replicating the data structure to each other site of the plurality of sites unless it is determined that the data structure is not to be replicated to each other site of the plurality of sites.
51. The machine-readable medium of claim 44, wherein the record identifies which changes are made to the one or more data blocks stored at the first site have had associated redo information replicated to the other sites of the plurality of sites by identifying a portion of a redo log file, and wherein all changes in the identified portion of the redo log file have been replicated to the other sites of the plurality of sites.
52. A machine-readable medium carrying one or more sequences of instructions for mirroring data between a plurality of sites, wherein the plurality of sites includes a first site, wherein the machine-readable medium is one of a volatile medium or a non-volatile medium, wherein execution of the one or more sequences of instructions by one or more processors causes the one or more processors to perform the steps of:
at the first site, durably storing a data block prior to durably storing redo information about changes made to the data block; and
at the first site, durably storing the redo information after the changes have been replicated to the other sites in the plurality of sites.
53. The machine-readable medium of claim 52, wherein the data block is in a plurality of data blocks, wherein changes made to the plurality of data blocks are performed by transactions issued by a single process, and wherein execution of the one or more sequences of instructions by the one or more processors causes the one or more processors to further perform the step of:
determining if a set of transactions issued by the single process have completed, wherein the set of transactions made the changes to the plurality of data blocks.
54. The machine-readable medium of claim 52, wherein the data block is in a plurality of data blocks, wherein changes made to the plurality of data blocks are performed by transactions issued by two or more processes, and wherein execution of the one or more sequences of instructions by the one or more processors causes the one or more processors to further perform the step of:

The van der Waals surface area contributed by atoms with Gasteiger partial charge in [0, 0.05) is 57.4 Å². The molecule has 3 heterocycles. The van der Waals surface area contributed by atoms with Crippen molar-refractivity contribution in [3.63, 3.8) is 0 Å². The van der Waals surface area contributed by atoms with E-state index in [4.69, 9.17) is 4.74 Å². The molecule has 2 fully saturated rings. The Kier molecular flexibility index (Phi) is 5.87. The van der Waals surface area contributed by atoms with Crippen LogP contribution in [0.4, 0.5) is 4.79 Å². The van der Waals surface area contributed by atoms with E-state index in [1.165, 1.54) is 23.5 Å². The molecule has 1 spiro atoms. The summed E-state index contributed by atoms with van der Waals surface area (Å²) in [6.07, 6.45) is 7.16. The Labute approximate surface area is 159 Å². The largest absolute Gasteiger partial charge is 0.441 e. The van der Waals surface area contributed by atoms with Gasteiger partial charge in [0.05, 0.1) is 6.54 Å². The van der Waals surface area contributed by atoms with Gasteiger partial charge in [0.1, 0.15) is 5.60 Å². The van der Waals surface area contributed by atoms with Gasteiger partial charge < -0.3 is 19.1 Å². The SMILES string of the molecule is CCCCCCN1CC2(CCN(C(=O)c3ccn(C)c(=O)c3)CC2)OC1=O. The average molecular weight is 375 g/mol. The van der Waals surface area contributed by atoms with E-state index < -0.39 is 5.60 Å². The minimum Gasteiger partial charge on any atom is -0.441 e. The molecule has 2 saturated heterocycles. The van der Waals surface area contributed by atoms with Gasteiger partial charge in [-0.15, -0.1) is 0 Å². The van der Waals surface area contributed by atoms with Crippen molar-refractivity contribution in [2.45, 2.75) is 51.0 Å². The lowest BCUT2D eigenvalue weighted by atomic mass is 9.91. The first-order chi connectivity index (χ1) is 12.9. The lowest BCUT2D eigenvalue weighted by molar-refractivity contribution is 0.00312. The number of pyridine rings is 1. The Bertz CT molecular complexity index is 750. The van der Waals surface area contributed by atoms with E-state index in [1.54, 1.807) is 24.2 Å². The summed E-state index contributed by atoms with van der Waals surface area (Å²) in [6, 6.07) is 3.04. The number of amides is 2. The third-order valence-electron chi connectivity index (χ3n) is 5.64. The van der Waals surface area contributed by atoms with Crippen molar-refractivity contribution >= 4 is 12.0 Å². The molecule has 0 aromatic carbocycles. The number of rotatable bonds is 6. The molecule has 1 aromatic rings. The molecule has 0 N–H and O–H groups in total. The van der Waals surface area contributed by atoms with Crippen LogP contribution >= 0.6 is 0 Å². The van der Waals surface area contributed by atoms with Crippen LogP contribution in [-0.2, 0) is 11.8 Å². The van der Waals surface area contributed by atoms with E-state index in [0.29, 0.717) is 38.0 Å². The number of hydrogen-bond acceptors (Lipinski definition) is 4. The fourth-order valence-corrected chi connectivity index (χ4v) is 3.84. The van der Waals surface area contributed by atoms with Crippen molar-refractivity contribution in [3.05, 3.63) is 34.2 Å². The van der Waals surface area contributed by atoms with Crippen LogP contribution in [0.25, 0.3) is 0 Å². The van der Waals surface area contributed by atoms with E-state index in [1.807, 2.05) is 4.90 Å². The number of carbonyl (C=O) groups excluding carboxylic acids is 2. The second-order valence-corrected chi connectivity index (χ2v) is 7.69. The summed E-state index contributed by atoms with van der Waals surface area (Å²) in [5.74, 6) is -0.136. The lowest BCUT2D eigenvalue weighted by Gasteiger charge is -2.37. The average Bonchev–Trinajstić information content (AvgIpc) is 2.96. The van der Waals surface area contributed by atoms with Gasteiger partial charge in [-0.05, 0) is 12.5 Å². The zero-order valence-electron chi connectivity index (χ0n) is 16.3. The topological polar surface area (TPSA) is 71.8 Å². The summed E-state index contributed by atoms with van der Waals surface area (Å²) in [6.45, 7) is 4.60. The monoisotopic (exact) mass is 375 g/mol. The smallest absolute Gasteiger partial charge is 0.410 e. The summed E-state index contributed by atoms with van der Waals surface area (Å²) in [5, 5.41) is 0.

determining when the changes have been replicated to the other sites in the plurality of sites.
55. The machine-readable medium of claim 52, wherein execution of the one or more sequences of instructions by the one or more processors causes the one or more processors to further perform the step of:
if a particular site of the plurality of sites becomes inoperable, then initiating recovery of the particular site after it is determined that all messages transmitted from the particular site to each other site of the plurality of sites have been received at their destination.
56. The machine-readable medium of claim 52, wherein execution of the one or more sequences of instructions by the one or more processors causes the one or more processors to further perform the steps of:
at each site of the plurality of sites, determining if a data structure is to be replicated to each other site of the plurality of sites; and
replicating the data structure to each other site of the plurality of sites unless it is determined that the data structure is not to be replicated to each other site of the plurality of sites.
Description
RELATED APPLICATION

This application is related to U.S. patent application Ser. No. 10/760,013, filed concurrently herewith, titled “Cluster Database with Remote Data Mirroring,” naming as inventors Sashikanth Chandrasekaran and William F. Kehoe, the entire disclosure of which is hereby incorporated by reference for all purposes as if fully set forth herein.

FIELD OF THE INVENTION

The present invention relates to mirroring data between a plurality of sites.

BACKGROUND OF THE INVENTION

Data mirroring is a technique wherein data is copied from a first location to one or more secondary locations contemporaneous with when the data is stored at the first location. The data copied from the first location to the one or more secondary locations is an exact copy of the data stored at the first location. Consequently, data mirroring is useful for both providing a backup of the mirrored data and recovering data after a disaster in a timely manner. Data mirroring is independent of whether data is being copied to a location that is either geographically close to or distant from the location being mirrored.

FIG. 1 is a block diagram illustrating a system 100 employing a first approach to data mirroring, wherein data stored at site A is being mirrored to site B. File server 130 synchronously replicates data stored in database 140 to database 142. Each time file server 130 processes a transaction issued by database server 120 that makes a change to a data block in database 140, file server 130 transmits a message reflecting the change to file server 132. Upon receiving the message, file server 132 updates data stored in database 142 to reflect the change made to database 140. Database 142 may be updated using a variety of techniques, such as either performing the same transaction to database 142 as was performed on database 140 or by updating non-volatile memory at database 142 to reflect the current state of data stored at database 140.